Bulletins

Netflix explores ad-supported plans, will crack down on password sharing

The exit from Russia alone cost Netflix 700,000 subscribers. Now, it wants to start monetizing an estimated 100 million password sharers.

A building with a big Netflix sign over the door

Netflix lost subscribers in its most recent quarter, which hasn't happened in more than a decade.

Photo: Netflix

Netflix lost 200,000 subscribers globally in the first quarter of 2022, the first time the company saw its subscriber growth turn negative in more than a decade. Going forward, the company is looking to monetize shared accounts, while also exploring the possibility of a lower-priced plan that includes advertising.


Both of those steps are huge departures for Netflix, which has in the past mostly ignored account sharing and dismissed the idea of ad-supported streaming. "Allowing consumers who would like to have a lower price and are advertising-tolerant to get what they want makes a lot of sense," said Netflix co-CEO Reed Hastings during the company's earnings call Tuesday afternoon.

Hastings said that the company was looking into the possibility of a lower-priced, ad-supported tier now, and may launch it within the next two years. "Think of us as quite open to offering even lower prices with advertising as a consumer choice," he said.

More immediately, Netflix is looking to lean on a segment of the market that knows Netflix all too well: an estimated 100 million households that participate in account sharing. “This is a big opportunity as these households are already watching Netflix and enjoying our service,” the company said in its letter to investors. “While we won’t be able to monetize all of it right now, we believe it’s a large short- to mid-term opportunity.”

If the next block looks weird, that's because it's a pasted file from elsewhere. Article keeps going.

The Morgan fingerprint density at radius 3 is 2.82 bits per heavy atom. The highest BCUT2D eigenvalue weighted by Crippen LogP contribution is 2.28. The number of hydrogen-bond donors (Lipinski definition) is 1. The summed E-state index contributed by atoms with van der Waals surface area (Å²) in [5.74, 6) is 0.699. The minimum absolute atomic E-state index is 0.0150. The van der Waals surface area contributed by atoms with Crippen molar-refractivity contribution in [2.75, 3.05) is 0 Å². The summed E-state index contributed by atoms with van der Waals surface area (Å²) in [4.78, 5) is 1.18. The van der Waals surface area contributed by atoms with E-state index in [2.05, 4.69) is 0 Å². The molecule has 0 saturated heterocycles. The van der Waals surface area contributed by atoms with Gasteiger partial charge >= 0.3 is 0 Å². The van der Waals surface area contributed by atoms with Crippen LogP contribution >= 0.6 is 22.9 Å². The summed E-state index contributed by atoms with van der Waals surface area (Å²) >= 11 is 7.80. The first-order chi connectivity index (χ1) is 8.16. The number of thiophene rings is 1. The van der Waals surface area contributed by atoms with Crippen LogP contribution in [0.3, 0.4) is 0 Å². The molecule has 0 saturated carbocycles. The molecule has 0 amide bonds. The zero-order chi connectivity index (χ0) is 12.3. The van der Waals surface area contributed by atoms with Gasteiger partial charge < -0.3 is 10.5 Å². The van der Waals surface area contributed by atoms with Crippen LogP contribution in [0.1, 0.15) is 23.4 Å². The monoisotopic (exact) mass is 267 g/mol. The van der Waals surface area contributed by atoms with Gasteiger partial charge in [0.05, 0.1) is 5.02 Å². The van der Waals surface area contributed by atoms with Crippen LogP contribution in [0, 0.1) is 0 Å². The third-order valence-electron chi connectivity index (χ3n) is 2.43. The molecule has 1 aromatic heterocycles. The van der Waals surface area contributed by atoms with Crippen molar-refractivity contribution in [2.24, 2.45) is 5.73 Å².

Netflix COO Greg Peters said during Tuesday’s earnings call that the company is looking to monetize account sharing by asking people who share accounts with family members who don’t live in the same household to pay a bit more — something the company recently began to test in South America.

“We’re trying to find a balanced approach here,” Peters said, adding that it may take up to a year to roll out those changes globally. It will take a while to work this out and to get the balance right,” he said.

In its letter to investors, Netflix had attributed part of this downturn to its decision to leave Russia as a result of the country’s invasion of Ukraine, detailing that this resulted in a net loss of 700,000 subscribers.

However, Netflix executives also admitted that they had overestimated the company’s near-term growth potential following a massive wave of subscriber additions early during the pandemic. Instead, the company is dealing with a number of issues, which include ongoing COVID-19 uncertainties as well as a slowed uptake of smart TVs due to supply chain disruptions. Finally, executives specifically called out growing competitive pressure in the streaming market — a departure from statements made in the past.

Netflix executives were frank about the fact that there is no quick fix to those problems, and forecasted that the company will lose another 2 million subscribers in Q2, compared to the 1.5 million it added in the same quarter last year. That number alone was enough to send investors to the hills; the share price is down close to 23% in after-hours trading.

Update: 3:27 p.m. PT: This post was updated with additional details on how Netflix intends to monetize account sharing and its plans to explore an ad-supported tier.

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